I woke up this morning to news that the snow and wind will continue through much of the day, as expected. The snow certainly piled up during the time I was asleep.
Most of the city will be shut down today. The subway is closed. Most of us will be waiting out the rest of this storm, wondering if things will be cleared up enough to have a semblance of a normal day tomorrow. My university closed as of 4 p.m. yesterday, and while “snow days” are fun, we’ll probably have to make up missed classes later in the semester.
Among the things I don’t understand: Why is there a run on bread, eggs, and milk when a blizzard beckons? OK, bread I can understand — you can eat it even if the power goes out. But eggs are pretty useless if you can’t cook them, and milk is, well, what makes it so much more important during a blizzard? Anyway, my favorite neighborhood store, the City Feed & Supply, will be open for business soon, and I’ll be there.
I had one of my periodic tornado dreams last night. It was, as these dreams tend to be, vivid, dramatic, but not at all scary.
In this dream, I was at some type of a program, hosted in a multi-level, homey-type building, when I looked out the window and saw funnels lowering toward the ground. Even though one of the tornadoes passed directly over us, there was no real damage and no one was hurt.
I have been fascinated by tornadoes since I was a child growing up in northwest Indiana, and I’ve been having variations of these dreams for as long as I can remember. As I wrote here last spring, in recent years I’ve even gone on storm chase tours to see the real thing. One of the most exciting days of my life was the first day of my first chase tour in 2008, when our group encountered a single supercell in northern Oklahoma that spawned multiple tornadoes throughout the afternoon and early evening.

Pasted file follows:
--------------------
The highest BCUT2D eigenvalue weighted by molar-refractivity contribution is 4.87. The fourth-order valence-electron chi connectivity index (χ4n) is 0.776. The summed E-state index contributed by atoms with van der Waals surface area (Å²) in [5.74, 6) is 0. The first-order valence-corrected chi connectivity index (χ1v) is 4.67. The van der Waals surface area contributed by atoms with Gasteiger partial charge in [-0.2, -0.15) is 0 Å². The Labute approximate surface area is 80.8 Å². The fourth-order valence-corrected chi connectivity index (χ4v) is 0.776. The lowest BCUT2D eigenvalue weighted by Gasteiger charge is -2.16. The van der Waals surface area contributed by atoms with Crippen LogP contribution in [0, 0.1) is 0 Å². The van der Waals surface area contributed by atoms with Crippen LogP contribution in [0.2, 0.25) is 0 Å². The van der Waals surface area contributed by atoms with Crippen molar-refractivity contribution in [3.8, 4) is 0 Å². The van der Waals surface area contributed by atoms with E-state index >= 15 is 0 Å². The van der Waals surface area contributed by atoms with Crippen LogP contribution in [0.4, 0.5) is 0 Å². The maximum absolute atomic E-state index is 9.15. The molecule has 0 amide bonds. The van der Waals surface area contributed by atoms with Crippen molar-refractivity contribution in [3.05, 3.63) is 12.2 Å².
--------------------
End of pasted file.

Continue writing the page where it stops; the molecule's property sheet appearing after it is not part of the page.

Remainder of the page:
Anyway, back to the tornado dreams. I know what some people might say: These dreams have a deeper meaning. I did a quick search — “dreams about tornadoes” — and found what I largely expected, such as an entry from DreamDictionaryNow.com asking if I am experiencing “emotional upheaval,” “destructive behavior,” or “sudden change.”
In my case, these dreams haven’t correlated with acute emotional episodes of my life. However, if there is a consistent theme in them, it’s that I’m girded for, but not frightened by, a tornado coming toward me. In fact, I’m utterly captivated. So maybe these dreams are telling me that I’ve got more capacity for change than the comparatively stable life of a professor might suggest.
Of course, my tornado dreams may be more transparent than that. The look and power of these storms have had a hold on me for decades. Maybe that fascination simply follows me into dreamland.
Six years ago this month, I was embarking on one of the great adventures of my life: A week-long storm chase tour, sponsored by Tempest Tours, a professional storm chase tour company.